Taking Tea: What I Learned About Irish Culture and Customs

Taking Tea: What I Learned About Irish Culture and Customs

The Irish take their tea very seriously. They are one of the world’s largest tea consumers, with the average person consuming 5-6 cups a day.  That’s on average.  That is a LOT of tea.

Tea is Tea

One of the first things you notice upon arrival in Ireland is that there aren’t many options.

In the US, whenever I order a tea, I’m presented with a big box of options.  Green. Jasmine. Black. Chamomile. White. Pu-ehr. Matcha. Earl Grey. Irish Breakfast. Milk? Cream? Lemon? Sugar? Honey?

In Ireland, when you order tea, there is only one option.  Tea. If I’m being completely honest, there are really two options for tea – Barry’s or Lyon’s. But both are “tea.”  The Irish pick their favorite brand and stick to it for life.  Similar to having a favorite football team, or the famous Coke vs Pepsi debate.

When one orders the tea, they do not specify the brand.  They order tea, and when they receive it, they either secretly enjoy it or secretly judge you for serving the wrong brand.

There is also no specifying how you will be taking the tea.  It’s always served with milk and sugar. Most places put these on the side, but it’s not uncommon to be served a cup of tea with milk and sugar already mixed in.

The Irish drink ALOT of tea

Tea is a major part of Irish culture.  It’s the perfect example to demonstrate Irish hospitality and warmth. It’s a major faux pas to make yourself a cup of tea and not offer some to everyone in your vicinity.

When you visit a home, the first thing you are offered is a cup of tea. When you’re having a bad day, you make a nice cup of tea to soothe yourself.  Having a great day?  Pour a cup of tea with friends to celebrate!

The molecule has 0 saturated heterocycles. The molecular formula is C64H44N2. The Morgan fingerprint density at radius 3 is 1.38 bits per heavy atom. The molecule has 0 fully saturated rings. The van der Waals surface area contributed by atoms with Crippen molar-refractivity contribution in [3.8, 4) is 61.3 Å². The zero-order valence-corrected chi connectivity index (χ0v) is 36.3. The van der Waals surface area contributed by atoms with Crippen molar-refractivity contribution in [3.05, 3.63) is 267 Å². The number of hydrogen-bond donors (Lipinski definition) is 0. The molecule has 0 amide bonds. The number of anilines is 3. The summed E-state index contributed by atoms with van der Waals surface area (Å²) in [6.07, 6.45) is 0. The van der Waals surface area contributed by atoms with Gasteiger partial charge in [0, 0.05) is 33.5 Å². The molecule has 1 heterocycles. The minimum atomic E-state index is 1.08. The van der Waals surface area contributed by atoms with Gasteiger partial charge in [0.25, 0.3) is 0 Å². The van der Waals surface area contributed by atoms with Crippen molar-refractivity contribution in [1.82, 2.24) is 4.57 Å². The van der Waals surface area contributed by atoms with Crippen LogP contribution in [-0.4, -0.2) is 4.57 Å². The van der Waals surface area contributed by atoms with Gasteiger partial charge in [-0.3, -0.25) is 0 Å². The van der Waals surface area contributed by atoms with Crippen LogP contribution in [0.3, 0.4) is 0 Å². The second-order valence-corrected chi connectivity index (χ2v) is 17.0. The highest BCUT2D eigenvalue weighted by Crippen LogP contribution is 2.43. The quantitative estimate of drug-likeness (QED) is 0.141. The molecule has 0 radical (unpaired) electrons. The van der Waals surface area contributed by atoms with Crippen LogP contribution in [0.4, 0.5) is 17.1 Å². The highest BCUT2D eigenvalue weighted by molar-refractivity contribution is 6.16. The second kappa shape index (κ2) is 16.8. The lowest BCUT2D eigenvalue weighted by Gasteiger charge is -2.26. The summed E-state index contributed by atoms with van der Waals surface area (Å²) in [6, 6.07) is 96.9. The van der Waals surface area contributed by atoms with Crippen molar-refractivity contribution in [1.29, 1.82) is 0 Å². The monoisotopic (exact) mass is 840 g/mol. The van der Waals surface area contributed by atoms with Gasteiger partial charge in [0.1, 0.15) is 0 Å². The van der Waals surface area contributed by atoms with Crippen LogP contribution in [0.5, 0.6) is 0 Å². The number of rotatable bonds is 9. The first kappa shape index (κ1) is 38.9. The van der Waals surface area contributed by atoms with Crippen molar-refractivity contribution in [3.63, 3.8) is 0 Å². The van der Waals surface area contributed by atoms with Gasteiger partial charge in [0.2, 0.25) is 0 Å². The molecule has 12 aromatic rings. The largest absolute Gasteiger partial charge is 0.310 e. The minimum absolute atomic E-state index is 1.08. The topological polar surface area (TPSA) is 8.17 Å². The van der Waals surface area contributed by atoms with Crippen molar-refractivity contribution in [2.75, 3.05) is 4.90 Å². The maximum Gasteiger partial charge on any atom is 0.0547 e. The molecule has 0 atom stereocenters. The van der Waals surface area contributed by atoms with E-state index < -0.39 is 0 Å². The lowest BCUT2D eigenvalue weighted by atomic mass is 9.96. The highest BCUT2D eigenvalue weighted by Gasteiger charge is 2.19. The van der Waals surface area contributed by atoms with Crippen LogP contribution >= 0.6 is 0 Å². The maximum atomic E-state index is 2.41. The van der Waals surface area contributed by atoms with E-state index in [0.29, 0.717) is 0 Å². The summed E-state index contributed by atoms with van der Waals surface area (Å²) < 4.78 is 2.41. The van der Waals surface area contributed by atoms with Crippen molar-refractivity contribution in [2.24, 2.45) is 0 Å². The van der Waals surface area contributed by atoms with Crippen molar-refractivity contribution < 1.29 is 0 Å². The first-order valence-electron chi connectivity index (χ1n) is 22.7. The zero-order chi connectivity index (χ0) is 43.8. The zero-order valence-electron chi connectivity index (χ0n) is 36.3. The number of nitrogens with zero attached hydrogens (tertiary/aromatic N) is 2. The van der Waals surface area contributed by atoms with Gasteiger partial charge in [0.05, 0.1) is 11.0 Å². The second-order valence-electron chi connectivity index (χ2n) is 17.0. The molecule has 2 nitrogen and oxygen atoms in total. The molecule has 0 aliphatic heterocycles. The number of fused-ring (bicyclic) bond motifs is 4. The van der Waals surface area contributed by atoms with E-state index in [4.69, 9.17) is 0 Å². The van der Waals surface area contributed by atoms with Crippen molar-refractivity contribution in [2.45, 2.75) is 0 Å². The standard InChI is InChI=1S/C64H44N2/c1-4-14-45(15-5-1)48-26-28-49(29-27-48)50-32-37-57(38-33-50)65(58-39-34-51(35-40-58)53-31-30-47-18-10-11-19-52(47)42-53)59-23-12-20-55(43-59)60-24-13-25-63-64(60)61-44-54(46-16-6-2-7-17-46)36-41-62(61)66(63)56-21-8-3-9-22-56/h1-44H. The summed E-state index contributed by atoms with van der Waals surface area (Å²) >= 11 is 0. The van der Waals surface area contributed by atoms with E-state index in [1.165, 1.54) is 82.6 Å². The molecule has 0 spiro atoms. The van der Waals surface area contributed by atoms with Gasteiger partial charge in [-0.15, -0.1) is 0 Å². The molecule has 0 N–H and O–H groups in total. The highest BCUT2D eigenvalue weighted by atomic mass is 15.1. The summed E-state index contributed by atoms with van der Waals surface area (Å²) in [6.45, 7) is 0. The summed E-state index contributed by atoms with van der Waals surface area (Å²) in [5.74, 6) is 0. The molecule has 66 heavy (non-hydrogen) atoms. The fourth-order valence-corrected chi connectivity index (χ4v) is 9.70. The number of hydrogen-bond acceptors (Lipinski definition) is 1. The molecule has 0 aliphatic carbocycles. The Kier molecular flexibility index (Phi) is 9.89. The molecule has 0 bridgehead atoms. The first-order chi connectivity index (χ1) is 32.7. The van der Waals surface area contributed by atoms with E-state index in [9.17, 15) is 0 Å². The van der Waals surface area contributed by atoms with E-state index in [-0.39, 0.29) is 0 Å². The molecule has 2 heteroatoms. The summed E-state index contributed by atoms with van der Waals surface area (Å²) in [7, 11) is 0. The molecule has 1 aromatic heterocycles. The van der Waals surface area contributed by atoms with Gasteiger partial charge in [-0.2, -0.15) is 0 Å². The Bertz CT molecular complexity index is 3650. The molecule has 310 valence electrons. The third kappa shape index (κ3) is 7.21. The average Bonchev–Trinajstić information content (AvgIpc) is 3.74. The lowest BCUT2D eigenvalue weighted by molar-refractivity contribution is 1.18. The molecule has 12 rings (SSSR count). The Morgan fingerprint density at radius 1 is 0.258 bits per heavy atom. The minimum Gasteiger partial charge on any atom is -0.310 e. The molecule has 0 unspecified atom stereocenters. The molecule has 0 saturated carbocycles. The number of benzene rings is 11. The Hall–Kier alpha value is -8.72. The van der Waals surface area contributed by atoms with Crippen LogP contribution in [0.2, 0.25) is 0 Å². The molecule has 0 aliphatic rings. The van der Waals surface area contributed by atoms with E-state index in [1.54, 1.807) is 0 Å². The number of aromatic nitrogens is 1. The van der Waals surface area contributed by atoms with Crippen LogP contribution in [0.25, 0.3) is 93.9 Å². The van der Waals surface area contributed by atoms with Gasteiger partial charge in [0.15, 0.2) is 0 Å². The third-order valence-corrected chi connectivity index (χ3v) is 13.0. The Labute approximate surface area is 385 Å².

Remember how I said I the average person drink 5-6 cups of tea a day?   It’s true!

Here’s a general schedule:

8am – Breakfast tea
11am – “Elevensies” – served with scones, cream & jam
3-4pm – Afternoon tea – served with biscuits and shortbread
6pm – High tea, also referred to Supper tea – served with meat, cheese, bread, sandwiches, fruit, and sweets.
8pm – Evening tea – served by itself.

Other Interesting things

Which comes first, the milk or the tea? This was something interesting – apparently, how you take your tea tells a lot about your socioeconomic background. Rumor has it, back in the day, the poorer area of Ireland had lower quality china.  To prevent these cups from cracking from the hot liquid, they first poured cool milk into their cups so they could temper them before adding in the tea.

Iced tea doesn’t exist. No really, it doesn’t. The quickest way to out yourself as an American is to ask for a glass of iced tea.  You’ll get an odd look, followed by “I’ve heard of that and it sounds lovely, but we don’t have that here.” I had a server tell me that it always made her laugh when an American asked for a “hot” cup of tea. “Of course it’s served hot, do they think it might be accidentally served lukewarm? It won’t steep if it’s not hot!”

In conclusion

When in Ireland, be prepared to drink a lot of tea. And remember, the proper way to order a cup is “I’d love a cup of tea. Thank you!”


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4 thoughts on “Taking Tea: What I Learned About Irish Culture and Customs”

  • When we visited Azerbaijan last fall we discovered that they love drinking tea after every meal and there weren’t any options, just tea. But it was so good! We actually bought a tea set while we were there and after returning home kept drinking tea after meals for awhile but it has since died out again. Now I may need to go home and have a cup tonight!

    • Omg – that sounds amazing! I’ve never been there…India is similar. If you go up to a “chaiwallah” or tea vendor, it’s pretty much just “chai.” The nicer restaurants that cater to westerners will often have another option, but it’s certainly not common.

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